The State of Active Adult: ‘Chameleon Product’ Proves Pandemic Resilience, Keeps Evolving

Rental active adult communities were among the senior housing product types with strongest growth rates, prior to Covid-19 — and the segment proved to be very resilient throughout the pandemic.

Active adult communities generated more interest from prospective renters, compared to independent living. Sales and marketing teams spent less time converting leads into move-ins. And the tenant demographics trend younger and healthier than traditional independent living residents.

But there are questions surrounding how the product, still relatively new to the space, will evolve to meet future demand as more baby boomers retire and age in place within active adult settings.


These were some of the takeaways during a panel discussion at Senior Housing News’ 2021 Active Adult Virtual Summit, featuring Beth Burnham Mace, chief economist for the National Investment Center for Seniors Housing & Care (NIC), and Alex Fisher, president and co-founder of senior living sales and technology company Sherpa.

In many ways, the active adult cohort is taking over the role independent living used to play in the care continuum 20 years ago.

The typical active adult consumer falls in an age range of 75 to 82 years. But a 75-year-old today is relatively healthier than a person of identical age a generation ago. Moreover, their life experiences are different, Mace said. Many boomers turning 75 today have gone to college, traveled, and lived in other communal settings such as dormitories or apartment buildings.


That experience, coupled with demanding tastes, will help inform the layout and scale of future active adult communities, intended to encourage socialization and engagement between residents.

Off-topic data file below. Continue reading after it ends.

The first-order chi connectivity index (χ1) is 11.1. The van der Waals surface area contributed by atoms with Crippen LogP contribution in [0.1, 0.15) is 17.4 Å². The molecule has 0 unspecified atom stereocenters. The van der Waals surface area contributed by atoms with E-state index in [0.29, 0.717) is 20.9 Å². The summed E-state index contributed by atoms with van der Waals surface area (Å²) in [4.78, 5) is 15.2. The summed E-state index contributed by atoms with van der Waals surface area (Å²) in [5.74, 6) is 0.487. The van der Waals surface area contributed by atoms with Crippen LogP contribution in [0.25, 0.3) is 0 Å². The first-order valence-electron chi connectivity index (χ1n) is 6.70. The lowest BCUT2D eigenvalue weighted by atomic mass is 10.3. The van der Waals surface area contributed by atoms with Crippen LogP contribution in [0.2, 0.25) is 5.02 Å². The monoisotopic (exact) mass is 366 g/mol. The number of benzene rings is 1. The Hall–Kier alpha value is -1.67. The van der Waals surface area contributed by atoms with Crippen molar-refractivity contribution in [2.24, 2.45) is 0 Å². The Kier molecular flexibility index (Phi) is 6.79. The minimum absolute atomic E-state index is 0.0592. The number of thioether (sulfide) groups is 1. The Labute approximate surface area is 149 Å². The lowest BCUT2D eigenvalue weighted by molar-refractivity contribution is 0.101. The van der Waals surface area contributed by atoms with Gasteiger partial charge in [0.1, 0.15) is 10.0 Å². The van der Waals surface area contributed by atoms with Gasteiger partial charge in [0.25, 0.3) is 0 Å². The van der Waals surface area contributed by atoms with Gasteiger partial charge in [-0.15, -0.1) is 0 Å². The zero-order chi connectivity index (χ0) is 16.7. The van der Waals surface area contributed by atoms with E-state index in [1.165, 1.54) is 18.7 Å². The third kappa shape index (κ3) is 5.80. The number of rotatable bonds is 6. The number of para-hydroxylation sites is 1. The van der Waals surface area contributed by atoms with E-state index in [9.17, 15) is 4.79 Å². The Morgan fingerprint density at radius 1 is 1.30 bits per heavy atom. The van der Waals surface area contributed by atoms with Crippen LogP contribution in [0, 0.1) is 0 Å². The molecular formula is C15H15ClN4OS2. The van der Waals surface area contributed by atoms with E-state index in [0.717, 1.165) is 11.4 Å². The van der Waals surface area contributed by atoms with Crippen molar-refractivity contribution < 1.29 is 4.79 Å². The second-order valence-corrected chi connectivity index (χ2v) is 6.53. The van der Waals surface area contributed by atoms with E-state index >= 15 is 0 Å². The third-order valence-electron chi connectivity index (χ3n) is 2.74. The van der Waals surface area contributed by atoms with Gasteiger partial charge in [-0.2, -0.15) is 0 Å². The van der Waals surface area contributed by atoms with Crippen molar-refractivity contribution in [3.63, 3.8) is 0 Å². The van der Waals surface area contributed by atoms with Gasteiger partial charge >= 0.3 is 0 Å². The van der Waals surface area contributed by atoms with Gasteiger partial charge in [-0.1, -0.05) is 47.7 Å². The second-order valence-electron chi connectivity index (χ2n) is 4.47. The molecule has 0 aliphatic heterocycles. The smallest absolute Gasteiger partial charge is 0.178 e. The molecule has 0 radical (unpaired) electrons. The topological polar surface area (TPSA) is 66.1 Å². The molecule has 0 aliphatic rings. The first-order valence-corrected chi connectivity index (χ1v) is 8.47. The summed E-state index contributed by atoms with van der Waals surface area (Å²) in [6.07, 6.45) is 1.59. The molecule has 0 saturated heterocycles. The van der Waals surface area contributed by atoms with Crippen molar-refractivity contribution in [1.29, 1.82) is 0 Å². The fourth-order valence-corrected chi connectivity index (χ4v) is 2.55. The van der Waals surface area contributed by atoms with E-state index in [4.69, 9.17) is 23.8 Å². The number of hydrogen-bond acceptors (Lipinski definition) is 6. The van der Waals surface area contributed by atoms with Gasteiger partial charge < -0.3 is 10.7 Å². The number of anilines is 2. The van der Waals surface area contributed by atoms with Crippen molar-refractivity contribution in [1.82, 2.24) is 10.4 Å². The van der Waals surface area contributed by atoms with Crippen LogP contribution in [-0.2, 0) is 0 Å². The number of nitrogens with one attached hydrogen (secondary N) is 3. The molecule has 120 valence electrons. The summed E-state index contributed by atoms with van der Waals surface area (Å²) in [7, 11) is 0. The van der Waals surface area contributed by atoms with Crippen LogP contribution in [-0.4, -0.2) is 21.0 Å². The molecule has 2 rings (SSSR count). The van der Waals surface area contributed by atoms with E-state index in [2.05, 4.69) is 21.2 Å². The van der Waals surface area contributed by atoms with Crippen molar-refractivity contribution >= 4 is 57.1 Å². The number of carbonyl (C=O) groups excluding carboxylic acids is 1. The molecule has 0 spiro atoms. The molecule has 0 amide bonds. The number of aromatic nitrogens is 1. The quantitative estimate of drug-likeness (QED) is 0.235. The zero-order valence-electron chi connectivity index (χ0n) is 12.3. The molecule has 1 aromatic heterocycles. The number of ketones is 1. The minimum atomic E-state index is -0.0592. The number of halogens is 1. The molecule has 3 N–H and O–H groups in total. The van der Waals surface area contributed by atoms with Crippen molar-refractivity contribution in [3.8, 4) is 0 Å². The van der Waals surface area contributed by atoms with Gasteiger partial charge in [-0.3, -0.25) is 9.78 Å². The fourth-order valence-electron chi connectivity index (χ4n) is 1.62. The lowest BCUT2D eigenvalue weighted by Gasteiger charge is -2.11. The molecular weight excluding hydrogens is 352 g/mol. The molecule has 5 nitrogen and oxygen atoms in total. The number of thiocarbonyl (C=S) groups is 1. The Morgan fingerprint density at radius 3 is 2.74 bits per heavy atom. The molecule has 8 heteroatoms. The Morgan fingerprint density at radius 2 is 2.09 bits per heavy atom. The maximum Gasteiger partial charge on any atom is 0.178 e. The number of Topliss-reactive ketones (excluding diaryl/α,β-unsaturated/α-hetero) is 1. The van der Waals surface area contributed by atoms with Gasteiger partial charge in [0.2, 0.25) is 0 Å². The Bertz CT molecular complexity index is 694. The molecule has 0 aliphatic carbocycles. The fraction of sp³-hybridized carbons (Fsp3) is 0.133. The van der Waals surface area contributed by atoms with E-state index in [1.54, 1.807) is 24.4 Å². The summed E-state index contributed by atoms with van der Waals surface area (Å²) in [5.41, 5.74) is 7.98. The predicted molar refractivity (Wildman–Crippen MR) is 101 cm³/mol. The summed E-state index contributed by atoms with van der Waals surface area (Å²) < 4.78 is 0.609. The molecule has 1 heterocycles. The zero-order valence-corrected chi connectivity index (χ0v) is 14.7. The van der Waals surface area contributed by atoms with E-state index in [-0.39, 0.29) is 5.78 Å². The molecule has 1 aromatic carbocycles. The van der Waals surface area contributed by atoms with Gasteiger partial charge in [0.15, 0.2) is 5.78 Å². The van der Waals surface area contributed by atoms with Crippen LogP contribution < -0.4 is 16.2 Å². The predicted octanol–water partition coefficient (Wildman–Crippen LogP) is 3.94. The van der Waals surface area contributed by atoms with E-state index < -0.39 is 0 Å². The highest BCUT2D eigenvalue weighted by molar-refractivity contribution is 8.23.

“We’re going to see a different product, appealing to people who want to live in groups,” Mace said.

Pandemic resilience

There are a few reasons behind active adult’s resilient performance during Covid-19.

First, communities were not subject to lockdown protocols that affected higher acuity care settings and independent living, because active adult as a real estate class is similar to multifamily housing and therefore does not require licensure, Mace said.

Many active adult operators reported stronger occupancy and move-in rates than their higher acuity counterparts. Communities tracked by Sherpa averaged nearly four new move-ins per month last year — and communities in the top 90th percentile of performers averaged six move-ins per month, Fisher said.

Tour-to-move-in conversion ratios among active adult communities, meanwhile, improved from 30% in 2020 to 35% to date in 2021, according to Sherpa data. Most impressive, the average sales cycle for active adult communities is faster than in independent living. In 2020, the time frame from inquiry to closing a rental in an active adult setting averaged 170 days, compared to 356 in independent living.

And the time active adult salespeople spent in the selling zone, from inquiry to move-in, averaged 9.5 hours to 13.7 hours for independent living.

Community leadership played an essential role in converting inquiries to move-ins, as well. Executive directors at active adult communities did not have to deal with constantly changing restrictions on their communities from federal, state and local public health departments, allowing them to spend more time working with salespeople, converting leads.

“They were able to dedicate more time [to assisting sales teams],” Fisher said.